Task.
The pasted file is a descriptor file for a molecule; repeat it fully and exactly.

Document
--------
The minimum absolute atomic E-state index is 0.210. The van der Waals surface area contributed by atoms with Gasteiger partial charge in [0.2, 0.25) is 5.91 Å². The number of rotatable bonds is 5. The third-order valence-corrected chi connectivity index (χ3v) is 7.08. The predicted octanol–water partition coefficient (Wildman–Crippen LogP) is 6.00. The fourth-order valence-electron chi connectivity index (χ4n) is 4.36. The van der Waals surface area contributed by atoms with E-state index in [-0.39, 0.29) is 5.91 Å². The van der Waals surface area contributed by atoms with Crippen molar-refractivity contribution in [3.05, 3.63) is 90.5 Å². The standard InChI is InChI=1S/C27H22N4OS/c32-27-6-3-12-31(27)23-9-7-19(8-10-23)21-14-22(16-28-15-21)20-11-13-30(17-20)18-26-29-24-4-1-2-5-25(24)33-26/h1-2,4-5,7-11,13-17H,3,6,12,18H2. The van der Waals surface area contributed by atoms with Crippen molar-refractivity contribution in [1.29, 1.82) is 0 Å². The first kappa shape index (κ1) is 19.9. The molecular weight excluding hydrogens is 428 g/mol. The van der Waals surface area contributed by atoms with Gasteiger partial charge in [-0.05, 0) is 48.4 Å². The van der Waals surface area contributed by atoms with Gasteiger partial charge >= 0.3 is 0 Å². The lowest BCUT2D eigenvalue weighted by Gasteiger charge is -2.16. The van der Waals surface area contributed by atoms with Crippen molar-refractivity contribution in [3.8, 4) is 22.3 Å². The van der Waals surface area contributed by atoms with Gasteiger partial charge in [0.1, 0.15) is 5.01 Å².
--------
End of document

The minimum absolute atomic E-state index is 0.210. The van der Waals surface area contributed by atoms with Gasteiger partial charge in [0.2, 0.25) is 5.91 Å². The number of rotatable bonds is 5. The third-order valence-corrected chi connectivity index (χ3v) is 7.08. The predicted octanol–water partition coefficient (Wildman–Crippen LogP) is 6.00. The fourth-order valence-electron chi connectivity index (χ4n) is 4.36. The van der Waals surface area contributed by atoms with E-state index in [-0.39, 0.29) is 5.91 Å². The van der Waals surface area contributed by atoms with Crippen molar-refractivity contribution in [3.05, 3.63) is 90.5 Å². The standard InChI is InChI=1S/C27H22N4OS/c32-27-6-3-12-31(27)23-9-7-19(8-10-23)21-14-22(16-28-15-21)20-11-13-30(17-20)18-26-29-24-4-1-2-5-25(24)33-26/h1-2,4-5,7-11,13-17H,3,6,12,18H2. The van der Waals surface area contributed by atoms with Crippen molar-refractivity contribution in [1.29, 1.82) is 0 Å². The first kappa shape index (κ1) is 19.9. The molecular weight excluding hydrogens is 428 g/mol. The van der Waals surface area contributed by atoms with Gasteiger partial charge in [-0.05, 0) is 48.4 Å². The van der Waals surface area contributed by atoms with Gasteiger partial charge >= 0.3 is 0 Å². The lowest BCUT2D eigenvalue weighted by Gasteiger charge is -2.16. The van der Waals surface area contributed by atoms with Crippen molar-refractivity contribution in [3.8, 4) is 22.3 Å². The van der Waals surface area contributed by atoms with Gasteiger partial charge in [0.1, 0.15) is 5.01 Å².